Radiator layer 202 can be made of plastic or other flexible materials, well known to those skilled in the art. Radiator layer 202 can further include additional electrical components, resonating elements, circuit traces, and the like. Such electronics components, circuit traces or resonating elements can be placed on the radiator layer 202 by various fabrication techniques, such as thin-film technology.

Foam core 206 can be any dielectric material, for example and not by way of limitation, organic compounds, alloys or plastic. Ground plane layer 208 serves as a ground plane for the components of printed circuit layer 202. Ground plane layer 208 can be made of, for example and not by way of limitation, any standard metal like copper or a suitable alloy.

Microstrip element antenna 200 is described in further detail in FIG. 3. FIG. 3 shows a cross-section 300 of microstrip element antenna 200, according to embodiments of present invention. FIG. 3 illustrates a microstrip antenna as a top section 310 and a lower section 320 for ease of description. During the manufacturing process, top section 310 is coupled to lower section 320. In addition to the elements mentioned immediately above, cross-section 300 of microstrip element antenna 200 further shows a self-adhesive layer 302 coupled to radiator layer 202. Optionally, radiator layer 202 and/or printed graphics 204 can be covered by a plastic film 322.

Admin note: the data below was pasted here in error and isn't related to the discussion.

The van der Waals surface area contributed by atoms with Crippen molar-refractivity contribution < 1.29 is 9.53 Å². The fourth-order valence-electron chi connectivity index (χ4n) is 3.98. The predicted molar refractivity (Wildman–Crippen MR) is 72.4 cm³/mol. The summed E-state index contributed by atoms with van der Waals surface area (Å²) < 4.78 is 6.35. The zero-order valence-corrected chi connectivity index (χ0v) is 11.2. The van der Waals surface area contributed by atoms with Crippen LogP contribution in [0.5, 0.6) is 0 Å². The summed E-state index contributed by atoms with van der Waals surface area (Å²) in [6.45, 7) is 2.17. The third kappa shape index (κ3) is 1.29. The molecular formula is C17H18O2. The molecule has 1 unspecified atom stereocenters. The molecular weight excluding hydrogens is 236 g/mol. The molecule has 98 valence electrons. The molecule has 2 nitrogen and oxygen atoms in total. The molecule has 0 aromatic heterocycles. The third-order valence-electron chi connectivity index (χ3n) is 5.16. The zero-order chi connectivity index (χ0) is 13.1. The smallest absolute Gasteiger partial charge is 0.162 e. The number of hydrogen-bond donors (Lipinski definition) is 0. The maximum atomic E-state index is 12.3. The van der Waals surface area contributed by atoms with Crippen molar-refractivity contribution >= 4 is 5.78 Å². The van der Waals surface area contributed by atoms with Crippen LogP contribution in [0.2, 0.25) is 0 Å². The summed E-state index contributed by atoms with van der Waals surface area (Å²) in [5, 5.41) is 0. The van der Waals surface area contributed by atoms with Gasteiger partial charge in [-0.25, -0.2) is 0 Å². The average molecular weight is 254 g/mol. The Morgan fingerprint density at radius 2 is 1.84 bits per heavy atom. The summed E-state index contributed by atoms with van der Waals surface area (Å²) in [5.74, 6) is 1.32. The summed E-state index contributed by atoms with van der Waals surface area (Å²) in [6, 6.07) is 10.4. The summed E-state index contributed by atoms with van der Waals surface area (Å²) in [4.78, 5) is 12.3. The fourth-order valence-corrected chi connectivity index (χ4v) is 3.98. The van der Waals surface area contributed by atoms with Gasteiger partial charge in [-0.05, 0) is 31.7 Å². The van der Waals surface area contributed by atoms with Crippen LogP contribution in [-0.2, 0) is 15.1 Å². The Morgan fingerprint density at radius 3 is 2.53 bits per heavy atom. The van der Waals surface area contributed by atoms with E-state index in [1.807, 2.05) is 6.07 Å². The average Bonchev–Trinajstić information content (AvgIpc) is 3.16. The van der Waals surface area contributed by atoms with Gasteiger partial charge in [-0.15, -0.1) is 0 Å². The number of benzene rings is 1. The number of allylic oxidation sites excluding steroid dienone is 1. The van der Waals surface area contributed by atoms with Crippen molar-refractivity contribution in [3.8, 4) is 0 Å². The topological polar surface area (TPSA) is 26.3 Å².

In an embodiment, ground plane layer 208 may have self adhesive layer for coupling to foam core layer 206. Foam core layer 206 may have a component recess for electronic component 338, conductive traces and/or resonating element 336 residing on radiator layer 202. The component recess allows for the microstrip antenna to maintain a substantially flat top and bottom surface after assembly. Dimensions of cross-section 300 and therefore, microstrip element antenna 200 can be adjusted and pre-programmed per specific applications.

As illustrated in FIG. 3, a backing layer 304 may be coupled to a top surface of adhesive layer 302. Backing layer 304 is removed from lower section 320 to expose adhesive layer 302. After assembly, foam core layer 206 is coupled to radiator layer 202 via adhesive layer 302.

FIG. 4 illustrates an exemplary assembly system 400 for manufacture of microstrip element antenna 200, according to one embodiment of the present invention. System 400 receives a roll having a series of lower sections 320 connected in a strip or web (referred to herein as “lower layer strip”). The roll of lower sections 320 is placed on roller 408 such that backing layer 302 is the outermost layer. System 400 also receives a roll having a ground plane strip.